The 16th Annual BIO CEO & Investor Conference concluded with a lively Closing Plenary Session examining the current capital market for IPOs, where the industry has been and where it’s headed in 2014. The panel unanimously agreed: 2013 was the year of the IPO. In total, 56 healthcare companies priced an IPO; 43 of these were biotech companies. Last year was the strongest IPO year since 2000 and the second strongest in history with over $10 billion in capital raised. By the end of January 2014, 82 percent of these IPOs were trading up.
According to Dennis Purcell, senior managing partner of Aisling Capital, the success of the 2013 market can be attributed to a convergence of things, including: the return of the generalists, increased venture capitalists interest, sales that were exceeding the launches and well-funded companies. Ed Mathers, partner of New Enterprise Associates, believes that the 2012 JOBS Act helped companies test the waters which had a significant impact on their eventual success. Additionally, Mathers thinks investors’ interest is now back.
When the discussion turned to big pharma, David-Alexandre Gros, MD, executive vice president and chief strategy officer of Sanofi, shed some light on his company’s strategy. When Sanofi is looking to invest in a start-up, the quality of the science and phases of development are key factors. Gros admitted that Sanofi is finding it harder to do transactions as companies no longer need the cash. In his opinion, big pharma needs to either invest earlier or create new companies.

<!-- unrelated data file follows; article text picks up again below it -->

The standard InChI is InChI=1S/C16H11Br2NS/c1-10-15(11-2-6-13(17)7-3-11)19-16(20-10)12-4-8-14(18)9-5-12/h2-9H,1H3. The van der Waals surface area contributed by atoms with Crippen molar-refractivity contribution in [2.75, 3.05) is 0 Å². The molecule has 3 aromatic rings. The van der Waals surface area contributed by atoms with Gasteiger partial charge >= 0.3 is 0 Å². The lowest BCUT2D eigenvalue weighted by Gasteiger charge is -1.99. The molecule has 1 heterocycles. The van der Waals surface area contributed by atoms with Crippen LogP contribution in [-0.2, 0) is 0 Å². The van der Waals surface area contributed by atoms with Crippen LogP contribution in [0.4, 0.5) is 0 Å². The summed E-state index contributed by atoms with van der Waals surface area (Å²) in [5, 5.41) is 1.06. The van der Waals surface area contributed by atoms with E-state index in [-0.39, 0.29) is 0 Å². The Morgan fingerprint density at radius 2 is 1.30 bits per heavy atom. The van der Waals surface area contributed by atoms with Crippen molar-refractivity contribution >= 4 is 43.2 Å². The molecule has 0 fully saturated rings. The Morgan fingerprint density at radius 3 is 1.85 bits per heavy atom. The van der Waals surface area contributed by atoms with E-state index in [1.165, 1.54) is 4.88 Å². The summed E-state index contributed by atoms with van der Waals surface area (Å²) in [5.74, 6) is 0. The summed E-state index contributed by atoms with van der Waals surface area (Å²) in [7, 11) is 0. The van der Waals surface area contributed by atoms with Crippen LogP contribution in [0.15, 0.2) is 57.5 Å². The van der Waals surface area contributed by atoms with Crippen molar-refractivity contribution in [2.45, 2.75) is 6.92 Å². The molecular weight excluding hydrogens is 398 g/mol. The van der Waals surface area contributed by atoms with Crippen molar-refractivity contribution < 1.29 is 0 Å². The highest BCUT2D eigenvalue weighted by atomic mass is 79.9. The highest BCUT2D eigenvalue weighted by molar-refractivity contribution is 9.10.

Big pharma trends continued to be the topic of conversation. Mathers opined that, universally, most big pharmas concentrate less on research and more on development. Purcell believes there is a significant change in the importance of the corporate VC. They are no longer seen as second class citizens and now have a seat at the table with 35-40 percent of all deals including corporate VCs.
The discussion quickly turned back to 2013’s success. Michael Margolis, R.Ph., managing director of ROTH Capital Partners, feels as if, moving forward, the market will be selective. Those IPOs with good quality and good science will resonate well with investors. When predicting what will do well in the future, Margolis pointed to immuno-oncology (thanks to ASCO) and orphan drugs. Furthermore, he believes the industry is in a better place than it was 3-5 years ago due, in large part, to a responsive FDA, the end of a R&D draught, capital markets coming alive and increasing interest in the orphan drug space.
In large part, the panel’s sentiment was similar to the overall conference: optimism and excitement for the year ahead.